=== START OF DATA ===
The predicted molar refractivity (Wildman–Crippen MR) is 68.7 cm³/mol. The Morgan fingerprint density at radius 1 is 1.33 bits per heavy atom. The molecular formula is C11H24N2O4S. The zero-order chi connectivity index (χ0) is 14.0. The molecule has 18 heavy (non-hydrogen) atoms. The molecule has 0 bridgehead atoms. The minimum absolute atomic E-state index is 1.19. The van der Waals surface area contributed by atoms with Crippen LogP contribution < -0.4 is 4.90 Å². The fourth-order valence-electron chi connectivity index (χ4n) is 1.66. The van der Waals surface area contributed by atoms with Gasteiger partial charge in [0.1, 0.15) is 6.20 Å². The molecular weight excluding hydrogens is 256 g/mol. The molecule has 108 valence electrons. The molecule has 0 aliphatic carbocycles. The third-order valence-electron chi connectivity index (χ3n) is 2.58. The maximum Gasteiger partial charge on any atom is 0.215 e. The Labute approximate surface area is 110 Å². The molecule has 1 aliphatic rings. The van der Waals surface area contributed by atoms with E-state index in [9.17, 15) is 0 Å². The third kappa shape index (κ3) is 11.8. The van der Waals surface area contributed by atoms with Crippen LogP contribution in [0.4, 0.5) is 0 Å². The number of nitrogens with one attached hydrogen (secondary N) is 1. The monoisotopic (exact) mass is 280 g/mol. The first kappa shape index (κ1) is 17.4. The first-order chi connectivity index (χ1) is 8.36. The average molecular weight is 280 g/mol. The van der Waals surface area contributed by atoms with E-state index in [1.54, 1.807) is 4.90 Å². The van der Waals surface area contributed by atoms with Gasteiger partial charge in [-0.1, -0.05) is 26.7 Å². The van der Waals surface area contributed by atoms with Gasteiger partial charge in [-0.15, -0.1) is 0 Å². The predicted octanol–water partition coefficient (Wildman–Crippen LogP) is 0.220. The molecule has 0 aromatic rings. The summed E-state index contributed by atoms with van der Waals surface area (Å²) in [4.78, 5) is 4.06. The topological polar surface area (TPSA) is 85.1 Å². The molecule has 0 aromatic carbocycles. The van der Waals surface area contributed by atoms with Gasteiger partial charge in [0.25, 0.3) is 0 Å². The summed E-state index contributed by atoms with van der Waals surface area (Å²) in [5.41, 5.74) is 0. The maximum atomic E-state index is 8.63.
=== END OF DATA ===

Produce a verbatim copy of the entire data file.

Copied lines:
The predicted molar refractivity (Wildman–Crippen MR) is 68.7 cm³/mol. The Morgan fingerprint density at radius 1 is 1.33 bits per heavy atom. The molecular formula is C11H24N2O4S. The zero-order chi connectivity index (χ0) is 14.0. The molecule has 18 heavy (non-hydrogen) atoms. The molecule has 0 bridgehead atoms. The minimum absolute atomic E-state index is 1.19. The van der Waals surface area contributed by atoms with Crippen LogP contribution < -0.4 is 4.90 Å². The fourth-order valence-electron chi connectivity index (χ4n) is 1.66. The van der Waals surface area contributed by atoms with Gasteiger partial charge in [0.1, 0.15) is 6.20 Å². The molecular weight excluding hydrogens is 256 g/mol. The molecule has 108 valence electrons. The molecule has 0 aliphatic carbocycles. The third-order valence-electron chi connectivity index (χ3n) is 2.58. The maximum Gasteiger partial charge on any atom is 0.215 e. The Labute approximate surface area is 110 Å². The molecule has 1 aliphatic rings. The van der Waals surface area contributed by atoms with E-state index in [9.17, 15) is 0 Å². The third kappa shape index (κ3) is 11.8. The van der Waals surface area contributed by atoms with Crippen LogP contribution in [0.4, 0.5) is 0 Å². The number of nitrogens with one attached hydrogen (secondary N) is 1. The monoisotopic (exact) mass is 280 g/mol. The first kappa shape index (κ1) is 17.4. The first-order chi connectivity index (χ1) is 8.36. The average molecular weight is 280 g/mol. The van der Waals surface area contributed by atoms with E-state index in [1.54, 1.807) is 4.90 Å². The van der Waals surface area contributed by atoms with Gasteiger partial charge in [-0.1, -0.05) is 26.7 Å². The van der Waals surface area contributed by atoms with Gasteiger partial charge in [-0.15, -0.1) is 0 Å². The predicted octanol–water partition coefficient (Wildman–Crippen LogP) is 0.220. The molecule has 0 aromatic rings. The summed E-state index contributed by atoms with van der Waals surface area (Å²) in [4.78, 5) is 4.06. The topological polar surface area (TPSA) is 85.1 Å². The molecule has 0 aromatic carbocycles. The van der Waals surface area contributed by atoms with Gasteiger partial charge in [0.25, 0.3) is 0 Å². The summed E-state index contributed by atoms with van der Waals surface area (Å²) in [5.41, 5.74) is 0. The maximum atomic E-state index is 8.63.